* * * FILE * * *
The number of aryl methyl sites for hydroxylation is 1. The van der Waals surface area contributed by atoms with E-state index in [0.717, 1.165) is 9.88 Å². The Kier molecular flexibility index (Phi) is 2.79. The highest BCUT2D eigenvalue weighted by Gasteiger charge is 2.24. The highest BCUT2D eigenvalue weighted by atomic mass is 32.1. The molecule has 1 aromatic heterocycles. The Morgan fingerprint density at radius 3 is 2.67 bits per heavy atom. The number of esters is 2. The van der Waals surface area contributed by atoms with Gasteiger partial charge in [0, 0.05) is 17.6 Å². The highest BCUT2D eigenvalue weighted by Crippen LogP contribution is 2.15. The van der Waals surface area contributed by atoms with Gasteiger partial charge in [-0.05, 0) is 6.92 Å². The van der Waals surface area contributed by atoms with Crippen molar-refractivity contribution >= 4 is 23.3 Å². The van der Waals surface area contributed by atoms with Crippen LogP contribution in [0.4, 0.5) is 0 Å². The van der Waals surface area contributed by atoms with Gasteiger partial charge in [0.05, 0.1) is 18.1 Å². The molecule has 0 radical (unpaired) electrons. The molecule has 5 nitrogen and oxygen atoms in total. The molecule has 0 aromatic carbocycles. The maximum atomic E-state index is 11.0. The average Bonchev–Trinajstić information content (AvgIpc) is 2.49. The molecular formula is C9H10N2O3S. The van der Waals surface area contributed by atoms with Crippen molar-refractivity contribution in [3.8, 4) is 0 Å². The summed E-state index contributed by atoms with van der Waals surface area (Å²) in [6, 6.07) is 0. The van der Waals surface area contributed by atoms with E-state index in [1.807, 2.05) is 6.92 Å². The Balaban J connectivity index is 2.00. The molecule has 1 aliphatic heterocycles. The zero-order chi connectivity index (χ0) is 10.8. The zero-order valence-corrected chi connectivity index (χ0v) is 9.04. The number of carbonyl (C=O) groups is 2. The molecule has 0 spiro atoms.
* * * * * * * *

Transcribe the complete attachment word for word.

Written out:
The number of aryl methyl sites for hydroxylation is 1. The van der Waals surface area contributed by atoms with E-state index in [0.717, 1.165) is 9.88 Å². The Kier molecular flexibility index (Phi) is 2.79. The highest BCUT2D eigenvalue weighted by Gasteiger charge is 2.24. The highest BCUT2D eigenvalue weighted by atomic mass is 32.1. The molecule has 1 aromatic heterocycles. The Morgan fingerprint density at radius 3 is 2.67 bits per heavy atom. The number of esters is 2. The van der Waals surface area contributed by atoms with Gasteiger partial charge in [0, 0.05) is 17.6 Å². The highest BCUT2D eigenvalue weighted by Crippen LogP contribution is 2.15. The van der Waals surface area contributed by atoms with Gasteiger partial charge in [-0.05, 0) is 6.92 Å². The van der Waals surface area contributed by atoms with Crippen molar-refractivity contribution >= 4 is 23.3 Å². The van der Waals surface area contributed by atoms with Crippen LogP contribution in [0.4, 0.5) is 0 Å². The van der Waals surface area contributed by atoms with Gasteiger partial charge in [0.05, 0.1) is 18.1 Å². The molecule has 0 radical (unpaired) electrons. The molecule has 5 nitrogen and oxygen atoms in total. The molecule has 0 aromatic carbocycles. The maximum atomic E-state index is 11.0. The average Bonchev–Trinajstić information content (AvgIpc) is 2.49. The molecular formula is C9H10N2O3S. The van der Waals surface area contributed by atoms with Crippen molar-refractivity contribution in [3.8, 4) is 0 Å². The summed E-state index contributed by atoms with van der Waals surface area (Å²) in [6, 6.07) is 0. The van der Waals surface area contributed by atoms with E-state index in [1.807, 2.05) is 6.92 Å². The Balaban J connectivity index is 2.00. The molecule has 1 aliphatic heterocycles. The zero-order chi connectivity index (χ0) is 10.8. The zero-order valence-corrected chi connectivity index (χ0v) is 9.04. The number of carbonyl (C=O) groups is 2. The molecule has 0 spiro atoms.